Sun, Feb 20, 2005 - Page 23 News List

Elements slow progress during the Nissan Open


Mike Weir of Canada watches his tee shot on the second hole during the rain-delayed second round of the Nissan Open at Riviera Country Club in Pacific Palisades, California on Friday.


Brian Davis waited almost 30 hours after his opening 65 before finally getting to the tee to start his second round in the rain-delayed Nissan Open.

Staring down the 10th fairway late Friday afternoon, the Englishmen picked out his line and then heard the siren.

Without even hitting a shot, his day was over.

Davis, Tiger Woods and 70 other players had to return at 7:30am yesterday to finish the second round -- or start the second round, as was the case with Davis -- and see if they can catch Chad Campbell.

Campbell was among the lucky players at soggy Riviera Country Club.

First he was pleased that he finished. Then he was thrilled where he finished.

Equipped with a vastly improved short game, Campbell was virtually flawless in the rain with a 6-under 65 that gave him a three-shot lead over Robert Allenby going into the week.

"Honestly, I thought we wouldn't start," said Campbell, who arrived early Friday to see puddles on the greens and small ponds forming in the bunkers.

"But the course was great. I gave myself a lot of chances and was able to make a lot of putts for a change."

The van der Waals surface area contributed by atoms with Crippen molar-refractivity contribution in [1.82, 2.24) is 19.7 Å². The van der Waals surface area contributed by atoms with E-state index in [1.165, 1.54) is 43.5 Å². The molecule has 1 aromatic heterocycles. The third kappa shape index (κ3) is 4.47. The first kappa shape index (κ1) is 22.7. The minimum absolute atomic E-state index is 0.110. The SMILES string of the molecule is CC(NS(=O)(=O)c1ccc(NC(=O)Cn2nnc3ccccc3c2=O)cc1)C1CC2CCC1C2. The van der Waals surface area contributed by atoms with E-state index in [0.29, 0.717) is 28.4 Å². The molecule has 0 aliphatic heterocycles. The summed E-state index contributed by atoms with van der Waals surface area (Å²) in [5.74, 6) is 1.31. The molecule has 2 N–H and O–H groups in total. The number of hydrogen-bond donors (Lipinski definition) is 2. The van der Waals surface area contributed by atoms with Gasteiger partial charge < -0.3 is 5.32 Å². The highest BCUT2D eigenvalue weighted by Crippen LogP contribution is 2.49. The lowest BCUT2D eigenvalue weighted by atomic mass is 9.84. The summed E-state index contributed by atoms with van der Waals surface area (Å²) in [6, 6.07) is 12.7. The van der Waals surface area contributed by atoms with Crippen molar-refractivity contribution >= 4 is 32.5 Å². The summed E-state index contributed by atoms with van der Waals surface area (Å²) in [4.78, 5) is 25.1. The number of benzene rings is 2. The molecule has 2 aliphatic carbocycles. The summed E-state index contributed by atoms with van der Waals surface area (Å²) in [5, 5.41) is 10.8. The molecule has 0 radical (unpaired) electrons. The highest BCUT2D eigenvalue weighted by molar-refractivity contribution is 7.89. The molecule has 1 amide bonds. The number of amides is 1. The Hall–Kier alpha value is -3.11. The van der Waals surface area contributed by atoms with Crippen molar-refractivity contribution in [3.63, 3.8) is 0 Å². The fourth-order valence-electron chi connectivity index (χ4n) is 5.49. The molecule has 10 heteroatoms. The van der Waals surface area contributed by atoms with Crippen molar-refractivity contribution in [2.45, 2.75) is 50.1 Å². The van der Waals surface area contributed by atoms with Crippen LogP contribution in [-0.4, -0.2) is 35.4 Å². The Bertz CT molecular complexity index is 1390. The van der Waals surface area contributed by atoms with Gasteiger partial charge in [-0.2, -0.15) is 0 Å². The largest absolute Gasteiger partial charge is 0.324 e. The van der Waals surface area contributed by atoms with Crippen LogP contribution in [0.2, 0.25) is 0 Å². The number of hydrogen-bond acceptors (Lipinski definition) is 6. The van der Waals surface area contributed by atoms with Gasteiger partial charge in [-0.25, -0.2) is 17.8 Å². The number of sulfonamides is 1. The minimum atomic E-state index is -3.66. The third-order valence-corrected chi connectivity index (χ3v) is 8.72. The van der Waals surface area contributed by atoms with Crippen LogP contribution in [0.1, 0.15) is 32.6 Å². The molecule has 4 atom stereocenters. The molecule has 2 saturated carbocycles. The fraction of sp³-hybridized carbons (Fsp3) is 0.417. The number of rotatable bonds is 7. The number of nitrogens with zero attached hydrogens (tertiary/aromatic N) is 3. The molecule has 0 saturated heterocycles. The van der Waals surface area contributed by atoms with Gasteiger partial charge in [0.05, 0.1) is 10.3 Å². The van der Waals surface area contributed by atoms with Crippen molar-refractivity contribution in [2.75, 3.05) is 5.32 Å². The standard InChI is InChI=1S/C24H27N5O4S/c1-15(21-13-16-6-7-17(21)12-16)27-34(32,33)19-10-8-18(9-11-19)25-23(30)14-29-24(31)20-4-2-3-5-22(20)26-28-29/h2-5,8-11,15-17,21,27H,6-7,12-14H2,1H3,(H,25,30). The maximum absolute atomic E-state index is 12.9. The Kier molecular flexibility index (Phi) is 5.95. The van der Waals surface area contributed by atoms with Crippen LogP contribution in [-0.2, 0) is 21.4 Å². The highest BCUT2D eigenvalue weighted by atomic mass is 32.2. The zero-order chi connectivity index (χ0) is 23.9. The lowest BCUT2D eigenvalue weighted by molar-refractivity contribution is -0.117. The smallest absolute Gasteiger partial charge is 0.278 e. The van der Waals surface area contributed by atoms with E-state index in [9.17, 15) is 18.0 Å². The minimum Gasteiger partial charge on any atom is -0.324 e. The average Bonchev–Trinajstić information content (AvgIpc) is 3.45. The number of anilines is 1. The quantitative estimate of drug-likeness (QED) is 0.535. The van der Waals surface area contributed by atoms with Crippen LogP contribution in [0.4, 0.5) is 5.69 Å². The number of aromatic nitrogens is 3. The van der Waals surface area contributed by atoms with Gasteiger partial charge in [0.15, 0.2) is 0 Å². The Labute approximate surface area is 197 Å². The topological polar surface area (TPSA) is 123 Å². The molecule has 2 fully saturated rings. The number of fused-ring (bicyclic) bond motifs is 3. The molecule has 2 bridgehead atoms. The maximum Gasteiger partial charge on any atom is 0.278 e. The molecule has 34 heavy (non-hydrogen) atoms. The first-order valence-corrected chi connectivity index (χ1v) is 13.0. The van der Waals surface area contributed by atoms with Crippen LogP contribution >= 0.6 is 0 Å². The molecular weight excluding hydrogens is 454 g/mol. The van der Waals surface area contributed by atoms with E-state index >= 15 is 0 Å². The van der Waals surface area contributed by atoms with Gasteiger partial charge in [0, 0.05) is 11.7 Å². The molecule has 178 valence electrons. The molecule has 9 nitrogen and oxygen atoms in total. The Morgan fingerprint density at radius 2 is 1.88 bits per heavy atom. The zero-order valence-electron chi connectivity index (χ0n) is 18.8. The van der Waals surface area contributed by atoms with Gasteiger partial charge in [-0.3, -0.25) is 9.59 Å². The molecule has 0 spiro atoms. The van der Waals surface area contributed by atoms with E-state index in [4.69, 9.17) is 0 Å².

He was at 9-under 133, the target for the 72 players still on the course, none of whom even got halfway through the round. Kevin Sutherland birdied two of his first four holes and was at 6 under, while Woods was another shot back.

Woods, off to his best start ever at Riviera by opening with a 67, missed a 3m eagle putt on the first hole, missed a 3m putt for birdie on No. 3 and kept his sanity with an 2m par save on the fourth before darkness set in off Sunset Boulevard and play was suspended.

Allenby made putts at the right time -- most for par, some for birdie, one for eagle -- for a 67 that gave him good vibes about winning at Riviera again.

Luke Donald finished with 12 straight pars for a 71 and was at 137, along with Stephen Leaney and Rocco Mediate, who shot 67s.

Campbell has proven he can win big tournaments.

He won his first PGA Tour event two years ago at the Tour Championship on the strength of a third-round 61, then rallied from four shots behind on the last day to win the Bay Hill Invitational last March.

In between, the results have been spotty.

"I think it revolves around the short game," he said.

Campbell went to see Dwaine Knight, his college coach at UNLV, earlier this month to work on his putting, and it's starting to pay off.

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